Beautiful marine life and coral reefs along the entire coast.

Beautiful marine life and coral reefs along the entire coast.

Tony Noble teaching a Chinese girl how to swim

Aswan 15 … my bike

Some of the restaurants along the Red Sea at Dahab

Relaxing next to the sea at one of hundreds of restaurants and coffee shops along the Dahab front

Fanny relaxing next to the sea near our apartment

Taking the horses for a cool down. Not sure what salt water does to a horses skin, but they seemed to like it.

Got to find something to do in the evening as the TV electrocutes us each time we touch it.

Got to find something to do in the evening as the TV electrocuted us each time we touched it.

Next …. Chapter 11… He’s not the Messiah … he’s a very naughty boy.   (more goings on in Egypt and also Jordan, Israel and finally leaving the African continent for Turkey)

Chapter 10 – Egypt – (Part 1)

The “Night Boat” up the River Nile to Aswan was anything but luxurious, but we were very pleased that everything had gone according to plan and we were on our way to Egypt. We camped for eighteen hours on the hard deck of the ferry and our carefully chosen spot was quickly hemmed in with bodies of all shapes and sizes. This ferry crossing from Sudan to Egypt had to be the most inefficient and ridiculous ways to cross a land border and I could only guess that some money making cartel was behind such an illogical bottleneck along a huge land border that stretched from Libya in the west to the Red Sea in the east.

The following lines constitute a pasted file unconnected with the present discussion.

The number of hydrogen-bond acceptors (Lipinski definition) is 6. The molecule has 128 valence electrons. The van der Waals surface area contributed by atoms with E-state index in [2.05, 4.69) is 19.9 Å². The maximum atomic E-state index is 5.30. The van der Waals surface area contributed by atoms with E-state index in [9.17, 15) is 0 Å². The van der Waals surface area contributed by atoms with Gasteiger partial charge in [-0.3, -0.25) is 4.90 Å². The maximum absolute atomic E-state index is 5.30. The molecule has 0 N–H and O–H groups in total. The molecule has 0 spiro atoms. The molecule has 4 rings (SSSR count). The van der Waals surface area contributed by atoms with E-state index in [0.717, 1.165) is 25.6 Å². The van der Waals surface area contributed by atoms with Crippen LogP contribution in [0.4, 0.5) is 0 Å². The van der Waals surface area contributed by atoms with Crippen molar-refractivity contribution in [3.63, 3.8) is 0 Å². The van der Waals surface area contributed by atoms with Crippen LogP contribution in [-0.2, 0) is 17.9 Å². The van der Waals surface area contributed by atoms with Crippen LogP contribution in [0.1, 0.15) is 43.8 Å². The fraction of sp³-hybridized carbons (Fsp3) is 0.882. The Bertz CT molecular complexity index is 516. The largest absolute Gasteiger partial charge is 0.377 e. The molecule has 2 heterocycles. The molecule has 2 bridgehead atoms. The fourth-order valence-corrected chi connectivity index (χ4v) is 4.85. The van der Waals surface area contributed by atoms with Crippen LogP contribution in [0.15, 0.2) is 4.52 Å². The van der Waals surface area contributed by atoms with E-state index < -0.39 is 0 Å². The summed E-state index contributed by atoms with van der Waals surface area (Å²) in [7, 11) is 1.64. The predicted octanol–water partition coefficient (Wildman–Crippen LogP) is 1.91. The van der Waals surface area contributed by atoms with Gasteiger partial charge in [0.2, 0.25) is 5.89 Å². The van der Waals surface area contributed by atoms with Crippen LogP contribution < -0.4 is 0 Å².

If one looks closely at Google Earth, as I have done on many occasions, you can see newly built roads meeting each other along the desert border all the way to the coast. I asked many people why it was impossible to use one of these roads and never got a straight answer.

Just after entering Egypt the sun started going down and so we were unable to properly see the ancient temple of Abu Simbel which was on the left hand side of the ferry.  As night settled and the sky became ablaze with stars the boat and its occupants soon settled into organised chaos and when most of the passengers weren’t kneeing down or bent over praying they were eating. The only other distraction was a very disorderly queue to get passports stamped by the on-board customs official.

By late in the evening the only two people, it seemed, who hadn’t had their passports stamped were Fanny and I. Fanny because she had some funky diplomatic visa that they hadn’t seen before and thought should be left to more senior officials in Aswan to deal with, and me because I didn’t have a visa.